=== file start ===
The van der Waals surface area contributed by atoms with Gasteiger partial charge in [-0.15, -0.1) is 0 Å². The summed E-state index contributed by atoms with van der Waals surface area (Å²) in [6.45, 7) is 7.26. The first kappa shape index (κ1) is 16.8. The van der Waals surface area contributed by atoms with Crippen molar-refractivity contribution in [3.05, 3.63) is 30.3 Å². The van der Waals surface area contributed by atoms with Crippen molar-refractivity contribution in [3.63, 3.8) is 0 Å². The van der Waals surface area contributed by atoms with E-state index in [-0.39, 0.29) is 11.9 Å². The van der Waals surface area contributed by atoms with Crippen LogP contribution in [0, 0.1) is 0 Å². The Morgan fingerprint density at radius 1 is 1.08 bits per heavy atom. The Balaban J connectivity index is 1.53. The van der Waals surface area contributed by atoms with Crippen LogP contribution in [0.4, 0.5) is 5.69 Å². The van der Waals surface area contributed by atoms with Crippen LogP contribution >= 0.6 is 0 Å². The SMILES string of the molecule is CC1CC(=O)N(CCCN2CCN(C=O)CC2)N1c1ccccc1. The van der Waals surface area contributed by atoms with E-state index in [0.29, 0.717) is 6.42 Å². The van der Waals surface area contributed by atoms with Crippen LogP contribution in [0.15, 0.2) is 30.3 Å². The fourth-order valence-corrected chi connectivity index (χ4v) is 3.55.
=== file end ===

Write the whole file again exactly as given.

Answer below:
The van der Waals surface area contributed by atoms with Gasteiger partial charge in [-0.15, -0.1) is 0 Å². The summed E-state index contributed by atoms with van der Waals surface area (Å²) in [6.45, 7) is 7.26. The first kappa shape index (κ1) is 16.8. The van der Waals surface area contributed by atoms with Crippen molar-refractivity contribution in [3.05, 3.63) is 30.3 Å². The van der Waals surface area contributed by atoms with Crippen molar-refractivity contribution in [3.63, 3.8) is 0 Å². The van der Waals surface area contributed by atoms with E-state index in [-0.39, 0.29) is 11.9 Å². The van der Waals surface area contributed by atoms with Crippen LogP contribution in [0, 0.1) is 0 Å². The Morgan fingerprint density at radius 1 is 1.08 bits per heavy atom. The Balaban J connectivity index is 1.53. The van der Waals surface area contributed by atoms with Crippen LogP contribution in [0.4, 0.5) is 5.69 Å². The van der Waals surface area contributed by atoms with Crippen LogP contribution >= 0.6 is 0 Å². The SMILES string of the molecule is CC1CC(=O)N(CCCN2CCN(C=O)CC2)N1c1ccccc1. The van der Waals surface area contributed by atoms with E-state index in [0.29, 0.717) is 6.42 Å². The van der Waals surface area contributed by atoms with Crippen LogP contribution in [0.15, 0.2) is 30.3 Å². The fourth-order valence-corrected chi connectivity index (χ4v) is 3.55.